The worldwide impact of implementation of unprecedented social distancing and limitations on social activities because of the COVID-19 pandemic may have helped control the spread of the disease but impacted older adults disproportionally.  In a report from May of last year Hwang and colleagues noted:  “…there is a high cost associated with the essential quarantine and social distancing interventions for COVID-19, especially in older adults, who have experienced an acute, severe sense of social isolation and loneliness with potentially serious mental and physical health consequences. The impact may be disproportionately amplified in those with pre-existing mental illness, who are often suffering from loneliness and social isolation prior to the enhanced distancing from others imposed by the COVID-19 pandemic public health measures. (Hwang et al, 2020)

Because many older adults are often dependent upon family members and community services for assistance with routine activities, social distancing should not equate to social disconnection. It is generally accepted that loneliness is the subjective feeling of being alone, and social isolation is a measurable assessment of individuals’ social contacts and interaction. Loneliness and isolation are not equal, but both can have a detrimental effect on health. Before the COVID-19 pandemic, Loneliness and isolation were found to be a “behavioral epidemic” across the USA, Europe and China (Jeste and colleagues, 2020.) The impact of COVID-19 social restrictions on top of the existing behavioral epidemic is impactful on many older adults, and especially so for individuals with pre-existing potential for mental illness. Loneliness has been found to be associated with increased risk for heart disease. Loneliness and social isolation have found to be factors in increased risk for coronary artery disease-associated death, even with younger individuals without prior history of heart disease (Heffner et al., 2011; Steptoe et al., 2013). Both loneliness and social isolation have been shown as independent risk factors for higher all-cause mortality (Yu et al., 2020).

In the face of these discouraging facts what can we do to prevent the detrimental effect of loneliness and social isolation? Hearing health care providers are in a unique position to spend more time with patients than their primary care physician or other health care providers. During interviews with individuals having trouble hearing, hearing care professionals may uncover symptoms that may not otherwise be discussed with a physician. There are several positive suggestions that are offered to patients and significant others that may help avoid loneliness and social isolation (Hwang et al, 2020):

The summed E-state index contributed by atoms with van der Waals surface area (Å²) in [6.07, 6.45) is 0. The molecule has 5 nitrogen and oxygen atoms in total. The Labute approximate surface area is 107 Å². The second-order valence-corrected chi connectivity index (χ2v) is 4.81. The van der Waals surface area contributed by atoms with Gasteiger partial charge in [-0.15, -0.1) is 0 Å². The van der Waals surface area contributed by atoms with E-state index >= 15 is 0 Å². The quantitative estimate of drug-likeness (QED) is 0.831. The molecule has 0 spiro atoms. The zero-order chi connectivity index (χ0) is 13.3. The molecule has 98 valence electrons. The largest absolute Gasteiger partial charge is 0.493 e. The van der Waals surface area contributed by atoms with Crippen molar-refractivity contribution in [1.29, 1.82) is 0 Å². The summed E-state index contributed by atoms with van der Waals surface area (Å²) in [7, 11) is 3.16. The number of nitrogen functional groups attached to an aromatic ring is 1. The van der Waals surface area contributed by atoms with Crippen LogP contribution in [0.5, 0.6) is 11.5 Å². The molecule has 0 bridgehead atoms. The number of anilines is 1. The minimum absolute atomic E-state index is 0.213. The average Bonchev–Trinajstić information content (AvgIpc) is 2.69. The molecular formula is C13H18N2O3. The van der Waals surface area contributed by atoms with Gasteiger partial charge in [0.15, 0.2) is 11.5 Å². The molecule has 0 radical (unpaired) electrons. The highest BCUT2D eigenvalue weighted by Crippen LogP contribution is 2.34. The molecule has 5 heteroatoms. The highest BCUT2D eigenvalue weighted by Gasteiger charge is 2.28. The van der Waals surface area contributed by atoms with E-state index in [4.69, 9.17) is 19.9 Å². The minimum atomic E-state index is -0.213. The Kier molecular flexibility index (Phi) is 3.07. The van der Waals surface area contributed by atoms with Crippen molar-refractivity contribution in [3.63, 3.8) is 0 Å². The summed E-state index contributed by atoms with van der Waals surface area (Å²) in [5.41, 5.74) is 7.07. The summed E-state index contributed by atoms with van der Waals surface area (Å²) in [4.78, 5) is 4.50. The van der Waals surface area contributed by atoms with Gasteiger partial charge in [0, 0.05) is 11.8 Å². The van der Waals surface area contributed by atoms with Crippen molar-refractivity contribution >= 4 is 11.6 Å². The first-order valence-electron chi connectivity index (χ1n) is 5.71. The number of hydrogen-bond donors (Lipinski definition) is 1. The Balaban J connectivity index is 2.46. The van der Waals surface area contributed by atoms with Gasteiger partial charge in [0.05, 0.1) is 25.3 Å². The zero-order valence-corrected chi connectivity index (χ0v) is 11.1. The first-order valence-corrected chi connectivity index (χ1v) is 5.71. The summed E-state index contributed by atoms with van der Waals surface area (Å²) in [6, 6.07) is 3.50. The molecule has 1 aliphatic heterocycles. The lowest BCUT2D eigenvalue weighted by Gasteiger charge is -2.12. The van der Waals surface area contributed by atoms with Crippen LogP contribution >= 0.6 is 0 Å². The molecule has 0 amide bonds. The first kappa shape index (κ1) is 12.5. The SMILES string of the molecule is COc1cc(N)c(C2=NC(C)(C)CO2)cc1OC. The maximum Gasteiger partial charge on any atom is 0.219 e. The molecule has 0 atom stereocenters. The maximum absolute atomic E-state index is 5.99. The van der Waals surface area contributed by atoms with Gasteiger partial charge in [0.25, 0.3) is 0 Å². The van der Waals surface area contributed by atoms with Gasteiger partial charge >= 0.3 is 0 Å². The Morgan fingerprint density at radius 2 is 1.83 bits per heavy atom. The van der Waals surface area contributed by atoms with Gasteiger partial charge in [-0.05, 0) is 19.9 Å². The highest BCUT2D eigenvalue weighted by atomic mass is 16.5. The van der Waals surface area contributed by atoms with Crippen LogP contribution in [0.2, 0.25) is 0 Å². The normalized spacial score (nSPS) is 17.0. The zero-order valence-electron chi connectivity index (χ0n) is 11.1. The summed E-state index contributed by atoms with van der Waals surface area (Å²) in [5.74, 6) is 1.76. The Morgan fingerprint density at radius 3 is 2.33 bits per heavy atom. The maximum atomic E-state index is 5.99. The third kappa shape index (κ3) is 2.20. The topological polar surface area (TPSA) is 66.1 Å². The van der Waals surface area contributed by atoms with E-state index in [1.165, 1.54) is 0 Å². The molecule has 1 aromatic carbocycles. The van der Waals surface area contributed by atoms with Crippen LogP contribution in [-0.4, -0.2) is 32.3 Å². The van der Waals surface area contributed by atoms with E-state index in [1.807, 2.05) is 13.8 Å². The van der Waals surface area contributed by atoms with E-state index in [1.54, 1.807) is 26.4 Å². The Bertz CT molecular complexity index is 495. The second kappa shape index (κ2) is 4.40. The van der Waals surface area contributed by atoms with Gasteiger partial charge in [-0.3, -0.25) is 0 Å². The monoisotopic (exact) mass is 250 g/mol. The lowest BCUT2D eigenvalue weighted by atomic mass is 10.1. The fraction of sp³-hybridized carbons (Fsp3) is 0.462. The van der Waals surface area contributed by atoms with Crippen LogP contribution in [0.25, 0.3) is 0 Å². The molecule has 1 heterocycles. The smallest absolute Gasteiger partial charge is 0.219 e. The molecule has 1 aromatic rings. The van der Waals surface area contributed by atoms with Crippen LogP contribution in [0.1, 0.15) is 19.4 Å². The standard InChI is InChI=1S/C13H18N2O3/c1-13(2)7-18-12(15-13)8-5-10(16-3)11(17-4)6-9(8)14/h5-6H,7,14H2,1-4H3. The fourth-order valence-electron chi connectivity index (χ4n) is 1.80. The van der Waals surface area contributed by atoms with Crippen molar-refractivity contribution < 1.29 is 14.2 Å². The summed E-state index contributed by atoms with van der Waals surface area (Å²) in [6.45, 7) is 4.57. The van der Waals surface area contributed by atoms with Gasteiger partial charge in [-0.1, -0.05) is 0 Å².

• Keep family and friend connections.  When routine visits are limited, telephone communication or Zoom and Skype connections can help sustain family and friend connections.
  • Technology is a big help with social connections.  Hearing aids today not only have the option for telecoils but have wireless connections with more Android and Apple devices than ever.  If face-to-face communication is limited, difficulties may be solved by designing a good technological solution.
  • Ensuring that basic needs such as food, medication, and telephone or tablet/computer availability is extremely important, especially for those who are living alone. Your hearing health care professional may help with outlining the best way to communicate your needs to others.
  • Maintain a regular structured daily routine. Participation in activities that are pleasurable adds benefits for physical, mental, and spiritual well-being.
  • Maintain activities that support physical and mental wellness.  Today’s hearing aids can monitor movement and social engagement.  Logging these parameters may serve as motivation for the user to seek out movement and engagement.

Hearing health care professionals are responsible for helping with devices and the techniques necessary for effective communication.  As such, they are a resource for advice beyond the gadgets they provide.  Please take advantage of their expertise and step into the world of better hearing!


Hwang TJ, Rabheru K, Peisah C, Reichman W, Ikeda M. Loneliness and social isolation during the COVID-19 pandemic. Int Psychogeriatr. 2020;32(10):1217-1220. doi:10.1017/S1041610220000988

Jeste, D. V., Lee, E. E. and Cacioppo, S. (2020). Battling the Modern Behavioral Epidemic of Loneliness: Suggestions for Research and Interventions. JAMA Psychiatry. doi: 10.1001/jamapsychiatry.2020.0027

Heffner, K. L., Waring, M. E., Roberts, M. B., Eaton, C. B. and Gramling, R. (2011). Social isolation, C-reactive protein, and coronary heart disease mortality among community-dwelling adults. Social Science & Medicine, 72, 1482–1488.

Steptoe, A., Shankar, A., Demakakos, P. and Wardle, J. (2013). Social isolation, loneliness, and all-cause mortality in older men and women. Proceedings of the National Academy Sciences of the United States of America, 110, 5797–5801